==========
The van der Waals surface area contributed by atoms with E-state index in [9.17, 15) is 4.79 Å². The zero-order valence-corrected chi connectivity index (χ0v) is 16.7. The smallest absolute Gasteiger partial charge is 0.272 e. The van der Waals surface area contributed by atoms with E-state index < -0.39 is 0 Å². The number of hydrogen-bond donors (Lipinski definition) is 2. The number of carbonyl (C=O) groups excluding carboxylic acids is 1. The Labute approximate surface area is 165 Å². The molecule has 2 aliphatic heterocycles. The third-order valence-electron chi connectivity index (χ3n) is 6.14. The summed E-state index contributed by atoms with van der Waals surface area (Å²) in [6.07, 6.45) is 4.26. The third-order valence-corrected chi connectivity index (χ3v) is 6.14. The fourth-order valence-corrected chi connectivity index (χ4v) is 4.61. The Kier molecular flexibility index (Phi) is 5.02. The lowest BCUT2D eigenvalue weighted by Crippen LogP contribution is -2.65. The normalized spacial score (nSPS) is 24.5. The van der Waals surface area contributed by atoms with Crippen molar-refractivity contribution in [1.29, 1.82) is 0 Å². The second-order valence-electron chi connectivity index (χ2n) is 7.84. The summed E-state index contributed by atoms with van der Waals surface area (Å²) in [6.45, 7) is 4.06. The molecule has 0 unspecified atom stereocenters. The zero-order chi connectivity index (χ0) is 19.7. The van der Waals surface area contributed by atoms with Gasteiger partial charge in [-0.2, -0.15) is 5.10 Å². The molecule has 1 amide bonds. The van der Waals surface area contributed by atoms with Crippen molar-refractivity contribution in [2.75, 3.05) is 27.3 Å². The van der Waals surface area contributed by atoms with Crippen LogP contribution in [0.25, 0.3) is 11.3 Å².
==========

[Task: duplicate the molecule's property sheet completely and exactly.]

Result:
The van der Waals surface area contributed by atoms with E-state index in [9.17, 15) is 4.79 Å². The zero-order valence-corrected chi connectivity index (χ0v) is 16.7. The smallest absolute Gasteiger partial charge is 0.272 e. The van der Waals surface area contributed by atoms with E-state index < -0.39 is 0 Å². The number of hydrogen-bond donors (Lipinski definition) is 2. The number of carbonyl (C=O) groups excluding carboxylic acids is 1. The Labute approximate surface area is 165 Å². The molecule has 2 aliphatic heterocycles. The third-order valence-electron chi connectivity index (χ3n) is 6.14. The summed E-state index contributed by atoms with van der Waals surface area (Å²) in [6.07, 6.45) is 4.26. The third-order valence-corrected chi connectivity index (χ3v) is 6.14. The fourth-order valence-corrected chi connectivity index (χ4v) is 4.61. The Kier molecular flexibility index (Phi) is 5.02. The lowest BCUT2D eigenvalue weighted by Crippen LogP contribution is -2.65. The normalized spacial score (nSPS) is 24.5. The van der Waals surface area contributed by atoms with Crippen molar-refractivity contribution in [1.29, 1.82) is 0 Å². The second-order valence-electron chi connectivity index (χ2n) is 7.84. The summed E-state index contributed by atoms with van der Waals surface area (Å²) in [6.45, 7) is 4.06. The molecule has 0 unspecified atom stereocenters. The zero-order chi connectivity index (χ0) is 19.7. The van der Waals surface area contributed by atoms with Gasteiger partial charge in [-0.2, -0.15) is 5.10 Å². The molecule has 1 amide bonds. The van der Waals surface area contributed by atoms with Crippen molar-refractivity contribution in [2.75, 3.05) is 27.3 Å². The van der Waals surface area contributed by atoms with Crippen LogP contribution in [0.25, 0.3) is 11.3 Å².